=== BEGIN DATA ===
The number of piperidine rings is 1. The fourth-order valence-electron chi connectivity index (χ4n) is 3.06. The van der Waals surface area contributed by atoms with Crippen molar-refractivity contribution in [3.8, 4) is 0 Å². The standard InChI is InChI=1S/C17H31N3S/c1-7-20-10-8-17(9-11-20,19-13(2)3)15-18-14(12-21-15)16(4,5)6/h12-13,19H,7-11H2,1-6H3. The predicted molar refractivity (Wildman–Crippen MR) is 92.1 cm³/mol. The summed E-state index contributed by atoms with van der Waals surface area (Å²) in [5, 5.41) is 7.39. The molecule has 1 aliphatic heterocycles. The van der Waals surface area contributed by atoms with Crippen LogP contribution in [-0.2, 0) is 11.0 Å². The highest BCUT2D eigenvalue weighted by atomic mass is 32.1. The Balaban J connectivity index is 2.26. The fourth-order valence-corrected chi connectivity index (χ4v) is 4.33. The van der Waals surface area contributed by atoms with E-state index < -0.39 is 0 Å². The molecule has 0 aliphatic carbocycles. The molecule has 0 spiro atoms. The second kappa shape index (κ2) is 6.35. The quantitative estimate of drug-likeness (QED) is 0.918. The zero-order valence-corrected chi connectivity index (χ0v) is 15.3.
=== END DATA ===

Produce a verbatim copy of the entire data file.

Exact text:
The number of piperidine rings is 1. The fourth-order valence-electron chi connectivity index (χ4n) is 3.06. The van der Waals surface area contributed by atoms with Crippen molar-refractivity contribution in [3.8, 4) is 0 Å². The standard InChI is InChI=1S/C17H31N3S/c1-7-20-10-8-17(9-11-20,19-13(2)3)15-18-14(12-21-15)16(4,5)6/h12-13,19H,7-11H2,1-6H3. The predicted molar refractivity (Wildman–Crippen MR) is 92.1 cm³/mol. The summed E-state index contributed by atoms with van der Waals surface area (Å²) in [5, 5.41) is 7.39. The molecule has 1 aliphatic heterocycles. The van der Waals surface area contributed by atoms with Crippen LogP contribution in [-0.2, 0) is 11.0 Å². The highest BCUT2D eigenvalue weighted by atomic mass is 32.1. The Balaban J connectivity index is 2.26. The fourth-order valence-corrected chi connectivity index (χ4v) is 4.33. The van der Waals surface area contributed by atoms with E-state index < -0.39 is 0 Å². The molecule has 0 aliphatic carbocycles. The molecule has 0 spiro atoms. The second kappa shape index (κ2) is 6.35. The quantitative estimate of drug-likeness (QED) is 0.918. The zero-order valence-corrected chi connectivity index (χ0v) is 15.3.